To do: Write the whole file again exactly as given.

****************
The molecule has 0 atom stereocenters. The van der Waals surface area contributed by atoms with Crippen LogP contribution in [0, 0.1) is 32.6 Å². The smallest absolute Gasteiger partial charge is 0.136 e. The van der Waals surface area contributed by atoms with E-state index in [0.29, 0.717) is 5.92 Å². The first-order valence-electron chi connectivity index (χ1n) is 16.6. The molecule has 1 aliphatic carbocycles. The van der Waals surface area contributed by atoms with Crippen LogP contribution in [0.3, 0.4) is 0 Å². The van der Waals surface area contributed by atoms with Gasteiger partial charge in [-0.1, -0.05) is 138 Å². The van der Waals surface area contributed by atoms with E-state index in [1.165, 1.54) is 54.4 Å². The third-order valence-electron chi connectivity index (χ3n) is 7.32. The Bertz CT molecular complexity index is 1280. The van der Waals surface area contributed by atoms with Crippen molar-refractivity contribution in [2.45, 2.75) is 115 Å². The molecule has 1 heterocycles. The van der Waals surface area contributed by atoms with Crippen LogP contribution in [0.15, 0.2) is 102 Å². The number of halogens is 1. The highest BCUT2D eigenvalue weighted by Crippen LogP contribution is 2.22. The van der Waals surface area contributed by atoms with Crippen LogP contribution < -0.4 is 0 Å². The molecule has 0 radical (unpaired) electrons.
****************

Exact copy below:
The molecule has 0 atom stereocenters. The van der Waals surface area contributed by atoms with Crippen LogP contribution in [0, 0.1) is 32.6 Å². The smallest absolute Gasteiger partial charge is 0.136 e. The van der Waals surface area contributed by atoms with E-state index in [0.29, 0.717) is 5.92 Å². The first-order valence-electron chi connectivity index (χ1n) is 16.6. The molecule has 1 aliphatic carbocycles. The van der Waals surface area contributed by atoms with Crippen LogP contribution in [0.3, 0.4) is 0 Å². The van der Waals surface area contributed by atoms with Gasteiger partial charge in [-0.1, -0.05) is 138 Å². The van der Waals surface area contributed by atoms with E-state index in [1.165, 1.54) is 54.4 Å². The third-order valence-electron chi connectivity index (χ3n) is 7.32. The Bertz CT molecular complexity index is 1280. The van der Waals surface area contributed by atoms with Crippen molar-refractivity contribution in [2.45, 2.75) is 115 Å². The molecule has 1 heterocycles. The van der Waals surface area contributed by atoms with Crippen LogP contribution in [0.15, 0.2) is 102 Å². The number of halogens is 1. The highest BCUT2D eigenvalue weighted by Crippen LogP contribution is 2.22. The van der Waals surface area contributed by atoms with Crippen LogP contribution < -0.4 is 0 Å². The molecule has 0 radical (unpaired) electrons.